Passy, Florence, and Marco Giugni. “Social Networks and Individual Perceptions: Explaining Differential Participation in Social Movements.” Sociological Forum 16.1 (2001): 123-153. Web. 28 Oct 2009.
This journal article offers an important sociological perspective that seeks to understand the how and why behind participation and action within social networks advocating for change. The authors argue that participation in social networks rely on intensity of participation as well as how embedded the network is. The article shows the progression of participants from when they join a network, are socialized in the ideas of the network, and finally their decision to be actively involved. This article talks about social networks in general, separate from the internet. I am interested in using this sociological framework and applying it to the ways that social networks, via the internet, function. I will apply these theories to see if they match up with internet participation.
Shapiro, Samantha M. “Revolution, Facebook-style.” New York Times 25 Jan. 2009: Web. 7 Oct 2009.
This newspaper article talks about how the youth in Egypt is protesting and sharing their anger of Israel’s occupation of the Gaze strip – via Facebook. In Egypt, the government has rules since 1981 that the state is under a “permanent state-of-emergency” law. Therefore, many political organizations are banned as well as gathering in groups with more than five people. Shapiro shows that Facebook has been an important tool in giving the youth and dissenters of the government a voice that they were previously denied. She also gives a history to the April 6 protests and the ways that internet technologies influenced the participation. The article concludes with an important statement central to my thesis. Many protesters are able to meet online but can rarely move this participation to the streets – What does it mean if online “democracy” cannot translate outside of internet blogs and chatrooms?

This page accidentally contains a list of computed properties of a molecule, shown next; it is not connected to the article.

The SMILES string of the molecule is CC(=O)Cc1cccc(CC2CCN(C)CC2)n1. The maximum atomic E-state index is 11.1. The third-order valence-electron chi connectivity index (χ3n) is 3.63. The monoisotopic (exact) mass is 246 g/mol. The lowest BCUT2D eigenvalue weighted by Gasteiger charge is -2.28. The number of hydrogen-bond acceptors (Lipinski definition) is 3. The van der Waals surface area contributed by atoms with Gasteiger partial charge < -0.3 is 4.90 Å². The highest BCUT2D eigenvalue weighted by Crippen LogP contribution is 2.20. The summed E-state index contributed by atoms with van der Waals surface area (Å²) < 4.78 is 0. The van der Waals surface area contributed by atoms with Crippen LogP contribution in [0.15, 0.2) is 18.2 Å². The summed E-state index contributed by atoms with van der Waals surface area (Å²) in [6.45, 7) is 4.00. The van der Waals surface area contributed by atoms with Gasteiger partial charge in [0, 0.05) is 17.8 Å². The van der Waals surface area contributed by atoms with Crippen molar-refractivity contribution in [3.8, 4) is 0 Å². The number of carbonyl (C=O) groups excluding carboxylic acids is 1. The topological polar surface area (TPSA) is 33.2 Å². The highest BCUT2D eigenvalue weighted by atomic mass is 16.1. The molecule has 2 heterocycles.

“The road to e-democracy.” Economist 16 Feb. 2008: Web. 30 Oct 2009.